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Herb farm apiary

Angelica. Credit: Teunspaans

Angelica. Credit: Teunspaans

A friend and I were lucky to be invited to put some hives on a local herb farm next season. Tucked away between the country roads, the farm is about 400 hectares growing a fascinating selection of herbs for their drying and oil production. Because extensive herb growing is so rare in this country, we’re not quite sure what to expect. But we do know that the area is rich in bumblebees so that should prove an interesting distraction.

My usual bible of plants and honeybees, the wonderful Plants for Bees, isn’t much help for once! The herbs are so rarely grown in quantity in Britain that not much is known about their usefulness to honeybees here.

The most interesting may be Angelica. One Chinese vendor says that the honey from angelica is:

rare and valuable …. Its colour varies from rich brown to brownish with a red tint, sometimes … with light greenish tint … It has a fairly sharp specific aroma, some bitterness and leaves a well pronounced bonbon aftertaste.

Angelica usually flowers in June/July, but the grower suggests that the crop on the herb farm flowers early.

The mint should prove interesting. It is a very rare old English variety (Black Mitcham) destined for chocolate! Like most mint, it flowers late in the year and, according to Plants for Bees, mint flowers can yield honey where it grows in quantity (rare in this country). August should prove interesting, then, as the nectar flow is usually long gone here by then and the bees should be able to focus on the mint. The honey is reported to be amber in colour with a minty taste which disappears with time (rather than thyme).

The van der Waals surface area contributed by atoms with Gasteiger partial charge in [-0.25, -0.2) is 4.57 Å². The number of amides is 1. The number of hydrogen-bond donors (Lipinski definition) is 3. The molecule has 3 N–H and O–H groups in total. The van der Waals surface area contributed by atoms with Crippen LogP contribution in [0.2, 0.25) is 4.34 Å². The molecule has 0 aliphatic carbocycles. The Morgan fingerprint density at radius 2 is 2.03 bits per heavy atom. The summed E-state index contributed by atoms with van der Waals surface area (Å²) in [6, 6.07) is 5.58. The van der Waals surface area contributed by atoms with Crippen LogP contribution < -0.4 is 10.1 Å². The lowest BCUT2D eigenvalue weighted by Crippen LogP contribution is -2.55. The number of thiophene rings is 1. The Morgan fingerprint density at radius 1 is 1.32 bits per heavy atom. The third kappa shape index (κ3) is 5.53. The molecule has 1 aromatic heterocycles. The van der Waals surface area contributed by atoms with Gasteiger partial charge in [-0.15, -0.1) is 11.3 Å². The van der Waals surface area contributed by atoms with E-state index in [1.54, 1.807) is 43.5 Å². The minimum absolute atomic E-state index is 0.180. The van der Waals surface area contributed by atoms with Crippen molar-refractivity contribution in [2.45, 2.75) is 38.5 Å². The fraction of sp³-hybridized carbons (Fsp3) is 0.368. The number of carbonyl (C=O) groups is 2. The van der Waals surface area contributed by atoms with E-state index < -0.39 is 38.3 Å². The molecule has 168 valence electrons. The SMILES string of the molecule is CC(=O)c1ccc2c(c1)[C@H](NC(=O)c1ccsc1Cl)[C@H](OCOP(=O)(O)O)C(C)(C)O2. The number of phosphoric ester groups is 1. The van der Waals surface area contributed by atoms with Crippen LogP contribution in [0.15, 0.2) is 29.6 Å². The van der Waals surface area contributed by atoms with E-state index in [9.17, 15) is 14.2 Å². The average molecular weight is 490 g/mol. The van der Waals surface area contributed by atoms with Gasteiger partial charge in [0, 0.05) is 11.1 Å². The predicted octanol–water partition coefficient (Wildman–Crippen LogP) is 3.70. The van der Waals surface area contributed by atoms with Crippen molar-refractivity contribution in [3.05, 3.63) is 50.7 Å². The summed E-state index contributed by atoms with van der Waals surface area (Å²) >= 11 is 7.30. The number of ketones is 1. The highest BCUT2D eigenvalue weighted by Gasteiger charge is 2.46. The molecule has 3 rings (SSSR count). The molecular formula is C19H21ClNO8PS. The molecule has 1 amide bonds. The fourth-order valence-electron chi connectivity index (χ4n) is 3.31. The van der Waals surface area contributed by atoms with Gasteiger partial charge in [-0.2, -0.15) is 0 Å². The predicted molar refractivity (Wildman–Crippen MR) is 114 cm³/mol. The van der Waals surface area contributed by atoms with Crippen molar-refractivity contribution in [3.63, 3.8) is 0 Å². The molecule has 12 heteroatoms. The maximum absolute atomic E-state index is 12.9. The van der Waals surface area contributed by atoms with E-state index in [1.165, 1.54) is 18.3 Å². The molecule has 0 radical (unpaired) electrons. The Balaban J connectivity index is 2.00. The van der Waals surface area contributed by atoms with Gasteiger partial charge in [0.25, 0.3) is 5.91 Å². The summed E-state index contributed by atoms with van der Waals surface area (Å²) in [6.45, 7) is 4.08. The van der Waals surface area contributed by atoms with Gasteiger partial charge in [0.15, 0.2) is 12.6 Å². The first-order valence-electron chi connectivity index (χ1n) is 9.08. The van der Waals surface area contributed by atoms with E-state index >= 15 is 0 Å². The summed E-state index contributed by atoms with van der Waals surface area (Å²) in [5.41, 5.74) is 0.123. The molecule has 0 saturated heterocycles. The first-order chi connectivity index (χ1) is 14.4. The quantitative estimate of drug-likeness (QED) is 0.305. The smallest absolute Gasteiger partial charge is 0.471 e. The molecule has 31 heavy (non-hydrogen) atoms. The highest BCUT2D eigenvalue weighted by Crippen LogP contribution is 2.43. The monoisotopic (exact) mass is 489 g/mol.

There is some coriander. Unlike its cooking components, the nectar seems to yield a delicate honey that is light amber and crystallises quite quickly. I think its flowering time is likely be quite late in the bee season.

Lovage is also grown and seems to be popular with bees, but I cannot find any reports of the honey produced.

There is also lots of chamomile, but it is of no interest to bees and, I’m told, doesn’t even produce seeds. The parsley will flower in its second year, but may be harvested before it gets to that stage.

I will let you know what happens and try to arrange some pollen analysis to see if the bees are working the herbs or finding more interesting wild plant and tree honey – not to mention whatever other crops farmers may be growing in the vicinity. It may of course be a race between the herb harvesting and flowering.

Turlough
Vita’s Guest Beekeeper Blogger

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